Along the way, he takes up the cause of Rushdie and the politics of his persecution and investigates the political dramaturgy of Nehru in his address at the Bandung conference. A negotiation which apart from its international stage at the summit of the Non-Aligned Movement, was also directed to his own party, the Congress which way wary of Nehru’s socialist leanings, and to the Communist movement in India too, which had not yet been elected to power in Kerala.

The model of such a mediatory address within the nation was delivered at an international summit, and Ahmad uses this as an analogy to describe how centrist forces such as Nehru, Nasser, and Sukarno negotiated with the communist and socialist movements in their own countries while steering the Non-Aligned movement.

I’d highly recommend it for literature, history and philosophy students, and even for scholars investigating the period in question from sociology or political science. It is also perhaps the most comprehensive account of the political impetuses of the literature produced in that time for a casually interested reader.

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An ambassador and trained facilitator under Eco Femme (a social enterprise working towards menstrual health in south India), Sanjina is also an active member of the MHM Collective- India and Menstrual Health Alliance- India. She has conducted Menstrual Health sessions in multiple government schools adopted by Rotary District 3240 as part of their WinS project in rural Bengal. She has also delivered training of trainers on SRHR, gender, sexuality and Menstruation for Tomorrow’s Foundation, Vikramshila Education Resource Society, Nirdhan trust and Micro Finance, Tollygunj Women In Need, Paint It Red in Kolkata.

Now as an MH Fellow with YKA, she’s expanding her impressive scope of work further by launching a campaign to facilitate the process of ensuring better menstrual health and SRH services for women residing in correctional homes in West Bengal. The campaign will entail an independent study to take stalk of the present conditions of MHM in correctional homes across the state and use its findings to build public support and political will to take the necessary action.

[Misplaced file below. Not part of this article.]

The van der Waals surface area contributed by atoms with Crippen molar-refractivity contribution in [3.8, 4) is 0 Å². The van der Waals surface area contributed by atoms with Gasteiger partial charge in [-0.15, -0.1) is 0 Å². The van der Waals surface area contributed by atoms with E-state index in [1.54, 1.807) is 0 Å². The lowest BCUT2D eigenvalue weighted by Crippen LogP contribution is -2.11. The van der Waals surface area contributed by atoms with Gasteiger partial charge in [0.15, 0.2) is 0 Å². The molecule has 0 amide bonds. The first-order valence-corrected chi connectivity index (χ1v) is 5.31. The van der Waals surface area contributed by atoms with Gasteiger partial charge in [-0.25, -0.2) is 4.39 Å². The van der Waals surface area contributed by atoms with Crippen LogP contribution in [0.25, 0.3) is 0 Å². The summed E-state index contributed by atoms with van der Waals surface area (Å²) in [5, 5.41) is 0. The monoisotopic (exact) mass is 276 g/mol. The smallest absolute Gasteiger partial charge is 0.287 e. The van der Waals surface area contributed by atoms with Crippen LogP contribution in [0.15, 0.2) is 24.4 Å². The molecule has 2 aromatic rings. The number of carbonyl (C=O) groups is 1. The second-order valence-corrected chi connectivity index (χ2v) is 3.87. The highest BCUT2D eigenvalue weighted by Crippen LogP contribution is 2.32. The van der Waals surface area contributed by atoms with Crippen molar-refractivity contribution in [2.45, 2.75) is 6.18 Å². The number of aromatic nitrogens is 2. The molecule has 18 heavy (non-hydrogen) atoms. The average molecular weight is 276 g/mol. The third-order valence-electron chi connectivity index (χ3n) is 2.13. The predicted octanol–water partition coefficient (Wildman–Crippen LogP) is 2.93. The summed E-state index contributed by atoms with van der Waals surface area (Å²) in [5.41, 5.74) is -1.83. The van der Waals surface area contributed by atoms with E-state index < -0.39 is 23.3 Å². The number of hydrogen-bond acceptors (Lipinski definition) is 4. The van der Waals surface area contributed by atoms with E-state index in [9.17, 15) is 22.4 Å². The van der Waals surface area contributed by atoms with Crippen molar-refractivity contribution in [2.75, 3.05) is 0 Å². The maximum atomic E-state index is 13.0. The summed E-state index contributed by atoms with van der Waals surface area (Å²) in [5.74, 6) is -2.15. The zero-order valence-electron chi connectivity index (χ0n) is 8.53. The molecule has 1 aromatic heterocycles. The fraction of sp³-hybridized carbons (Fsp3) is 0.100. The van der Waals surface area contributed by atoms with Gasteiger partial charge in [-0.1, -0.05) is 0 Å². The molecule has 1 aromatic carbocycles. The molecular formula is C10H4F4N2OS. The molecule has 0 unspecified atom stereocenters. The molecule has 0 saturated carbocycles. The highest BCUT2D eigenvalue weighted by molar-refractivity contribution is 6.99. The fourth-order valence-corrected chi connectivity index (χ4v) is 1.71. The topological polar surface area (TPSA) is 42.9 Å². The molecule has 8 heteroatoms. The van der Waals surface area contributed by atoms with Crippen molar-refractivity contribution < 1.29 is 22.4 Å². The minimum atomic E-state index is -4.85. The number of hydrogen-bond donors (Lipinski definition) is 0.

Saurabh has been associated with YKA as a user and has consistently been writing on the issue MHM and its intersectionality with other issues in the society. Now as an MHM Fellow with YKA, he’s launched the Right to Period campaign, which aims to ensure proper execution of MHM guidelines in Delhi’s schools.

The long-term aim of the campaign is to develop an open culture where menstruation is not treated as a taboo. The campaign also seeks to hold the schools accountable for their responsibilities as an important component in the implementation of MHM policies by making adequate sanitation infrastructure and knowledge of MHM available in school premises.

Read more about his campaign.

Harshita is a psychologist and works to support people with mental health issues, particularly adolescents who are survivors of violence. Associated with the Azadi Foundation in UP, Harshita became an MHM Fellow with YKA, with the aim of promoting better menstrual health.

Her campaign #MeriMarzi aims to promote menstrual health and wellness, hygiene and facilities for female sex workers in UP. She says, “Knowledge about natural body processes is a very basic human right. And for individuals whose occupation is providing sexual services, it becomes even more important.”